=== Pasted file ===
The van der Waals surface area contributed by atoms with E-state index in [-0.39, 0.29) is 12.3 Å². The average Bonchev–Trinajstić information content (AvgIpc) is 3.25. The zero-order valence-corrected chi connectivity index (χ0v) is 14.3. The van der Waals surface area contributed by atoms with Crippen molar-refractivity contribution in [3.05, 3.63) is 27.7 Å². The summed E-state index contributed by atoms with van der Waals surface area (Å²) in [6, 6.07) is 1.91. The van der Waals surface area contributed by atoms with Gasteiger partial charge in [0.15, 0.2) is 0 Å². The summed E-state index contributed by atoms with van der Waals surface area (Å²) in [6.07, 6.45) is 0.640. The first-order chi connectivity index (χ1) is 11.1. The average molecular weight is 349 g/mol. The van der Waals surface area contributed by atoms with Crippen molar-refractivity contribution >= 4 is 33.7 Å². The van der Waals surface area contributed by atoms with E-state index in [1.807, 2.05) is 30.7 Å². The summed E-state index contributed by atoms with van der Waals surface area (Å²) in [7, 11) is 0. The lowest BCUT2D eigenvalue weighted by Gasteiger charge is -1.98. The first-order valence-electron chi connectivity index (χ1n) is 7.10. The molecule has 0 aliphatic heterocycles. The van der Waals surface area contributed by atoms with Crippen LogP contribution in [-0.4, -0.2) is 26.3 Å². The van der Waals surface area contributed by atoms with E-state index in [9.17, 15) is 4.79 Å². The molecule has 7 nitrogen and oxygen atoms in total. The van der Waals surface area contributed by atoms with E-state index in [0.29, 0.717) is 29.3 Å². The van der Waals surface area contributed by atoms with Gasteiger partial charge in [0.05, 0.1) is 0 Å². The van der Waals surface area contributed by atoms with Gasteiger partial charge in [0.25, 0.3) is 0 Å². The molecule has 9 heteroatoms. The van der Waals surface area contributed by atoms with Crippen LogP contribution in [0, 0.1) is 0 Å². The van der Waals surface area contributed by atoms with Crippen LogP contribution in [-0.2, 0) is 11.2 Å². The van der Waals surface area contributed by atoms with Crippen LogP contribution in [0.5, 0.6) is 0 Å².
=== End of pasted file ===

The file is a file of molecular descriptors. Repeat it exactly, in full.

The van der Waals surface area contributed by atoms with E-state index in [-0.39, 0.29) is 12.3 Å². The average Bonchev–Trinajstić information content (AvgIpc) is 3.25. The zero-order valence-corrected chi connectivity index (χ0v) is 14.3. The van der Waals surface area contributed by atoms with Crippen molar-refractivity contribution in [3.05, 3.63) is 27.7 Å². The summed E-state index contributed by atoms with van der Waals surface area (Å²) in [6, 6.07) is 1.91. The van der Waals surface area contributed by atoms with Gasteiger partial charge in [0.15, 0.2) is 0 Å². The summed E-state index contributed by atoms with van der Waals surface area (Å²) in [6.07, 6.45) is 0.640. The first-order chi connectivity index (χ1) is 11.1. The average molecular weight is 349 g/mol. The van der Waals surface area contributed by atoms with Crippen molar-refractivity contribution >= 4 is 33.7 Å². The van der Waals surface area contributed by atoms with E-state index in [1.807, 2.05) is 30.7 Å². The summed E-state index contributed by atoms with van der Waals surface area (Å²) in [7, 11) is 0. The lowest BCUT2D eigenvalue weighted by Gasteiger charge is -1.98. The first-order valence-electron chi connectivity index (χ1n) is 7.10. The molecule has 0 aliphatic heterocycles. The van der Waals surface area contributed by atoms with Crippen LogP contribution in [-0.4, -0.2) is 26.3 Å². The van der Waals surface area contributed by atoms with E-state index in [9.17, 15) is 4.79 Å². The molecule has 7 nitrogen and oxygen atoms in total. The van der Waals surface area contributed by atoms with E-state index in [0.29, 0.717) is 29.3 Å². The van der Waals surface area contributed by atoms with Gasteiger partial charge in [0.05, 0.1) is 0 Å². The van der Waals surface area contributed by atoms with Gasteiger partial charge in [0.25, 0.3) is 0 Å². The molecule has 9 heteroatoms. The van der Waals surface area contributed by atoms with Crippen LogP contribution in [0, 0.1) is 0 Å². The van der Waals surface area contributed by atoms with Crippen LogP contribution in [-0.2, 0) is 11.2 Å². The van der Waals surface area contributed by atoms with Crippen LogP contribution in [0.5, 0.6) is 0 Å².